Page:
"I believe in Hillary Clinton," Obama says at first joint rally

US President Barack Obama offered a resounding endorsement of Democratic presidential candidate Hillary Clinton as he began campaigning Tuesday on her behalf.

"I'm here today because I believe in Hillary Clinton, and I want you to help elect her to be the next president of the United States of America," he told a rally in Charlotte, North Carolina.

Obama praised her character and reflected on their long political history, including the hard-fought nomination battle between them in 2008 and his decision to ask her to be his secretary of state.

But the rally was overshadowed by questions about Clinton's use of a private email server while secretary of state from 2009-13. Earlier Tuesday, FBI Director James Comey said that Clinton had exercised poor judgement in the matter, even as he declined to recommend charges.

Clinton arrived at the rally in the expected swing-state of North Carolina aboard Air Force One with Obama.

She had to wait for months for Obama's endorsement during a long primary battle against Senator Bernie Sanders and hopes to capitalize on Obama's popularity, particularly among the Democratic Party stalwarts she will need to draw to the polls in the November general elections.

Clinton introduced Obama at the rally and gave her own ringing endorsement of his two terms in office.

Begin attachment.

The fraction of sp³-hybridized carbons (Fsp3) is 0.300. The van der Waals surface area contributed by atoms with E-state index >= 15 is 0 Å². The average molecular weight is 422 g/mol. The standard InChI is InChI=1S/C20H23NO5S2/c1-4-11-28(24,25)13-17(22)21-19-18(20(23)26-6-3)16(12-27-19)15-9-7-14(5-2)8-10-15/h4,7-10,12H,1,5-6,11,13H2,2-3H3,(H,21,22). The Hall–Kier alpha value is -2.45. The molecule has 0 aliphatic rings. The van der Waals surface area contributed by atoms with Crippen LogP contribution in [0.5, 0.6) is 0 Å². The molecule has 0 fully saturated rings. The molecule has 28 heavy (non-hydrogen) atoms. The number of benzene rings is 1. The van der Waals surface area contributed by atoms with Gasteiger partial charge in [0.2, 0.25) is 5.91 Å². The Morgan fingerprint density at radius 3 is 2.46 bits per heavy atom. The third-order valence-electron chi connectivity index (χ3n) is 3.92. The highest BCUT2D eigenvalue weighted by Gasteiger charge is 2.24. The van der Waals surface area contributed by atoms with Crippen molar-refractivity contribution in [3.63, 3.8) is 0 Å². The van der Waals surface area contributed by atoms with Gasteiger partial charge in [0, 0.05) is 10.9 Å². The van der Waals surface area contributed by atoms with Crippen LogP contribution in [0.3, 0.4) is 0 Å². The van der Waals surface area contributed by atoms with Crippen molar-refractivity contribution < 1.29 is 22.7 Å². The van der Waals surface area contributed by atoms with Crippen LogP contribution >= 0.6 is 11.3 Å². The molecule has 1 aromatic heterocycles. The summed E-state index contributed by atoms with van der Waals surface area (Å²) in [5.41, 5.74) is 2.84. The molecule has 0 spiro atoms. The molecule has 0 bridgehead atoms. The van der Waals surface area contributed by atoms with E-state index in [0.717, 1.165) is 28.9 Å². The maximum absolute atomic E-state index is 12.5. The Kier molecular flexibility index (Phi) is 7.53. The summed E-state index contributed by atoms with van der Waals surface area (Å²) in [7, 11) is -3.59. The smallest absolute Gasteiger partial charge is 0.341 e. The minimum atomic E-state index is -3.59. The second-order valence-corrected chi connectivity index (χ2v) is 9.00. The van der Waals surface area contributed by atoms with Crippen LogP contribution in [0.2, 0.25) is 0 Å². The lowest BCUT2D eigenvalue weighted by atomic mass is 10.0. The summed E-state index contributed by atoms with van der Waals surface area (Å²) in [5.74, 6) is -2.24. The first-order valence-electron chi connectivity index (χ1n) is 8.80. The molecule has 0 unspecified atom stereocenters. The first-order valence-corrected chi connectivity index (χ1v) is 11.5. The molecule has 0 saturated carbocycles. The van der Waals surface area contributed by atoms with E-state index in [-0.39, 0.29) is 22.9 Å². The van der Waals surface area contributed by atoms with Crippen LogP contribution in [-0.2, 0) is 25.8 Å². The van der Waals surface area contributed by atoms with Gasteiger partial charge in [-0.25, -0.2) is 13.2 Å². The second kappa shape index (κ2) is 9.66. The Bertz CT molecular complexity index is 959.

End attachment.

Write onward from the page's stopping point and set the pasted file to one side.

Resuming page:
"He knows a thing or two about winning elections. Take it from me," Clinton declared, in a nod to their 2008 contest. "And he also knows that despite all the progress we've made under his leadership ... we still have a lot of work to do."

She blasted Republican rival Donald Trump, who had charged it was "no accident" that the FBI did not recommend charges against Clinton on the day she appeared with Obama at a campaign rally for the first time.

"The world hangs on every word our president says. And Donald Trump is simply unqualified and temperamentally unfit to be our president and commander in chief," she said.

Obama said that in contrast, Clinton is "steady and true," noting he had watched her decision-making first hand.

He blasted Trump, without naming him, accusing him of not having what it takes to be president.

"Everybody can tweet, but nobody actually knows what it takes until you've actually sat behind the desk," Obama said.

Last update: Wed, 06/07/2016 - 02:00

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